But this raises the broader question of to what extent anyone is responsible for their actions in general. We said that murderers and otherwise messed-up people almost always have some history of trauma, and this could potentially mitigate their responsibility for their actions in some way. But if that’s true, couldn’t it be argued for all of us? Aren’t we all, in not insignificant ways, the products of our upbringings and our backgrounds? And at what point do we stop saying “well, that’s just the way I was brought up” and start saying “yes, that was my fault”? Here it appears that we must either feel sorry for everyone or feel sorry for no one–unless we can identify a point at which someone is or is not responsible for certain actions.

This poses another problem though, because if someone’s action is often out of a person’s control, even more so is the result. For example, we discussed how murder and attempted murder are judged differently–but the problem is, the action was just the same, and the only reason that it turned out differently was likely due to some factor outside of the agent’s control: his lack of experience as a murderer, his clumsiness, accidents that conspired to keep his victim alive. We see fit to judge people on the results of their actions, which are just as much the results of accident as much as (or even more than) their intentions. (For more on this issue, see Thomas Nagel’s “Moral Luck”) Why do we judge someone differently for something that wasn’t their fault?

But the prospect of no longer saying that people are responsible for their actions does not seem like a viable option. (We all know people who shirk responsibility.) So perhaps we should judge someone by his intent, not by his actions. However, this is incredibly problematic for any serious system of justice in society. How do we know someone’s interior thoughts and intentions? “I didn’t mean to speed…”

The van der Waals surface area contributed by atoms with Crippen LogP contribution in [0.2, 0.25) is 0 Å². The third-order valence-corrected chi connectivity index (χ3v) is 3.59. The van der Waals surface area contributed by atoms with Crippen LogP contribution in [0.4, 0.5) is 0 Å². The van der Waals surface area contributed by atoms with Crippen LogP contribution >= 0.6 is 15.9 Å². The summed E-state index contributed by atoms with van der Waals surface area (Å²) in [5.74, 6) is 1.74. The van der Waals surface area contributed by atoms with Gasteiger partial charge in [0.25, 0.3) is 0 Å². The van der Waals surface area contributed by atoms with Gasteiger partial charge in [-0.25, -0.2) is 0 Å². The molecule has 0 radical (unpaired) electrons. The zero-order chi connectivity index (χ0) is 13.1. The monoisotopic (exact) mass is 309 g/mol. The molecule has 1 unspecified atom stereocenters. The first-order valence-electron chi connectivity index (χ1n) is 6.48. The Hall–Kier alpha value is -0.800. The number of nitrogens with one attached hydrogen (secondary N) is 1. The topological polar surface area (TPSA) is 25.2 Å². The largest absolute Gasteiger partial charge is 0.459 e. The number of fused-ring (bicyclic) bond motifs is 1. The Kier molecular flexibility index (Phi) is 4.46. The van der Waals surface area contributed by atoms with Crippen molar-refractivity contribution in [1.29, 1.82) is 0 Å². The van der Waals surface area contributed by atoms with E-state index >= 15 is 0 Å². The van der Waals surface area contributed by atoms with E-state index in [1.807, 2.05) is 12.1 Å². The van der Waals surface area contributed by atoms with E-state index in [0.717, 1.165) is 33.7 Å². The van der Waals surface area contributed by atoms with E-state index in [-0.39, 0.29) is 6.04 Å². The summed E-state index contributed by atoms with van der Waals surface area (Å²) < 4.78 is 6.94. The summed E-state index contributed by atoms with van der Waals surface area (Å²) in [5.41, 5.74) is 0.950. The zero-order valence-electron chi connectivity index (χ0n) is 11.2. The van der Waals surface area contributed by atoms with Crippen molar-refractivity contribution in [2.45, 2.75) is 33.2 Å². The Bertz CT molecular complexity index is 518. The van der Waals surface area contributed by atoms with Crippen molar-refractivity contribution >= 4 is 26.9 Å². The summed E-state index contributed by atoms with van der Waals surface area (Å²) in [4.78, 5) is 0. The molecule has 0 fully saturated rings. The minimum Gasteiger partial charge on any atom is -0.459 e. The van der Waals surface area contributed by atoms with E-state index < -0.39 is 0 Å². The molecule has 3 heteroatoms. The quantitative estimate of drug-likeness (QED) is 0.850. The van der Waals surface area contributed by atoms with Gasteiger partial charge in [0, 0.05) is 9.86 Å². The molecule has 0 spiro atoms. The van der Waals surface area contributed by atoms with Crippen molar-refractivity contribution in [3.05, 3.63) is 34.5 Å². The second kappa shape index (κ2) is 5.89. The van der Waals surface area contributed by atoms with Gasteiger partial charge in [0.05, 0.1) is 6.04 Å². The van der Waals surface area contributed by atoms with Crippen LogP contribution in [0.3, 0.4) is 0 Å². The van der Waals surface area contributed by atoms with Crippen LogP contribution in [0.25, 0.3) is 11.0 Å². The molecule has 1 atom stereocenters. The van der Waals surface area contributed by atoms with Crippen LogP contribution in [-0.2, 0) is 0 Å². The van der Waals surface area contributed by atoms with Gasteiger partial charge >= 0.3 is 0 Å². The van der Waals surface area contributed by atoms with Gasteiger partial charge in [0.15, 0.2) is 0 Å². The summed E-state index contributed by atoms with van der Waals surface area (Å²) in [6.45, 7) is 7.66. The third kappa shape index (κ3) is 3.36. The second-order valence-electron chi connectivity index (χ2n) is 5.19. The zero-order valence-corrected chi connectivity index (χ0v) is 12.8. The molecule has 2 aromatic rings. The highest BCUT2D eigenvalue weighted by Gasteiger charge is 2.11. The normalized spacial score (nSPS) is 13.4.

We discussed negligence: when is not doing something doing something wrong? Here again, there seems to be a double standard. The law seems to indicate that some acts of neglect are reprehensible, while others are not. Neglecting to feed your child is illegal. Neglecting to intervene in a fight (which may lead to a murder) is not.

Somewhere in here, we also discussed the off-chance that a verdict is wrong. Is it excusable for a government to take the life of a citizen if there is a chance, no matter how slight, that its verdict was in error?

This was as far as we got. There is more to say on this issue, but so far we could not find an acceptable justification for the killing of another human being by a government unless it was preceded by a divine command–God ordering that the person should be killed. So many ethical issues seem to run afoul of the “moral luck” problem. And this I believe is where Aristotle’s ethics project led him, although instead of “moral luck” he might call it fate, or tragedy: no matter how virtuous a person’s character, intent, and actions, goodness may still be thwarted by factors outside of the control of human beings.

Next week: the four causes, and is institutional education social engineering?